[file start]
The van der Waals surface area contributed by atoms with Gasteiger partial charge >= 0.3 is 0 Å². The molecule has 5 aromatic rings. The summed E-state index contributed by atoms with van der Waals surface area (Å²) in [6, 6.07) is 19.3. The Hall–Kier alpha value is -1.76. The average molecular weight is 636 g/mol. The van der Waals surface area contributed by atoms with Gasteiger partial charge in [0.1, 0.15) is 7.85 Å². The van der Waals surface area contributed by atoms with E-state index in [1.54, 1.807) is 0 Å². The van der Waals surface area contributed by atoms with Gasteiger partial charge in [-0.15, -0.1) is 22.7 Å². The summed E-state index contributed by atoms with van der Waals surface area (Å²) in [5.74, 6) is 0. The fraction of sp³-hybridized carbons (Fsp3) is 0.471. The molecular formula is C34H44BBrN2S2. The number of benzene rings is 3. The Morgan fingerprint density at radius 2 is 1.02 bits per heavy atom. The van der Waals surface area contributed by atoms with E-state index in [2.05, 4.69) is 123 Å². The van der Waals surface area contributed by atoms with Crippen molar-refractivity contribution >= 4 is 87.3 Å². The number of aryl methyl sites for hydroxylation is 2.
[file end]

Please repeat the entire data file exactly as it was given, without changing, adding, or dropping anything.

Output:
The van der Waals surface area contributed by atoms with Gasteiger partial charge >= 0.3 is 0 Å². The molecule has 5 aromatic rings. The summed E-state index contributed by atoms with van der Waals surface area (Å²) in [6, 6.07) is 19.3. The Hall–Kier alpha value is -1.76. The average molecular weight is 636 g/mol. The van der Waals surface area contributed by atoms with Gasteiger partial charge in [0.1, 0.15) is 7.85 Å². The van der Waals surface area contributed by atoms with E-state index in [1.54, 1.807) is 0 Å². The van der Waals surface area contributed by atoms with Gasteiger partial charge in [-0.15, -0.1) is 22.7 Å². The summed E-state index contributed by atoms with van der Waals surface area (Å²) in [5.74, 6) is 0. The fraction of sp³-hybridized carbons (Fsp3) is 0.471. The molecular formula is C34H44BBrN2S2. The number of benzene rings is 3. The Morgan fingerprint density at radius 2 is 1.02 bits per heavy atom. The van der Waals surface area contributed by atoms with E-state index in [2.05, 4.69) is 123 Å². The van der Waals surface area contributed by atoms with Crippen molar-refractivity contribution >= 4 is 87.3 Å². The number of aryl methyl sites for hydroxylation is 2.